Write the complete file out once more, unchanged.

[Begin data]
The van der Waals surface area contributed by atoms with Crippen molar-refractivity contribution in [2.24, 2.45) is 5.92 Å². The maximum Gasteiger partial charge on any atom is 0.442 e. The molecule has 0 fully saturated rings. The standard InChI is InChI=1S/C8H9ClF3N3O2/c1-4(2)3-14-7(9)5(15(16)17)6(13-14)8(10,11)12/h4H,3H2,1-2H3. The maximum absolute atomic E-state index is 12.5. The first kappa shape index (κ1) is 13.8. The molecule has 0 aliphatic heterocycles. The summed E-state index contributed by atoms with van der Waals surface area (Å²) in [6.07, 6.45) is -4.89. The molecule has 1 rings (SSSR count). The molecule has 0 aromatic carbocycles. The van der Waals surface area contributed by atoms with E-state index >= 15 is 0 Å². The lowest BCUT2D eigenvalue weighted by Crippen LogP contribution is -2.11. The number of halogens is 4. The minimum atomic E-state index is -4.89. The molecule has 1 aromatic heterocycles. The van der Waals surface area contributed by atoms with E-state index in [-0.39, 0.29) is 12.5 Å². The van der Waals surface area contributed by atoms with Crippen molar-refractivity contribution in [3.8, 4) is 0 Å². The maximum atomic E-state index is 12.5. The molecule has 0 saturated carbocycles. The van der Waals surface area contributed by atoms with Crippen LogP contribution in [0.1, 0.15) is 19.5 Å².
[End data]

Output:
The van der Waals surface area contributed by atoms with Crippen molar-refractivity contribution in [2.24, 2.45) is 5.92 Å². The maximum Gasteiger partial charge on any atom is 0.442 e. The molecule has 0 fully saturated rings. The standard InChI is InChI=1S/C8H9ClF3N3O2/c1-4(2)3-14-7(9)5(15(16)17)6(13-14)8(10,11)12/h4H,3H2,1-2H3. The maximum absolute atomic E-state index is 12.5. The first kappa shape index (κ1) is 13.8. The molecule has 0 aliphatic heterocycles. The summed E-state index contributed by atoms with van der Waals surface area (Å²) in [6.07, 6.45) is -4.89. The molecule has 1 rings (SSSR count). The molecule has 0 aromatic carbocycles. The van der Waals surface area contributed by atoms with E-state index >= 15 is 0 Å². The lowest BCUT2D eigenvalue weighted by Crippen LogP contribution is -2.11. The number of halogens is 4. The minimum atomic E-state index is -4.89. The molecule has 1 aromatic heterocycles. The van der Waals surface area contributed by atoms with E-state index in [-0.39, 0.29) is 12.5 Å². The van der Waals surface area contributed by atoms with Crippen molar-refractivity contribution in [3.8, 4) is 0 Å². The maximum atomic E-state index is 12.5. The molecule has 0 saturated carbocycles. The van der Waals surface area contributed by atoms with Crippen LogP contribution in [0.1, 0.15) is 19.5 Å².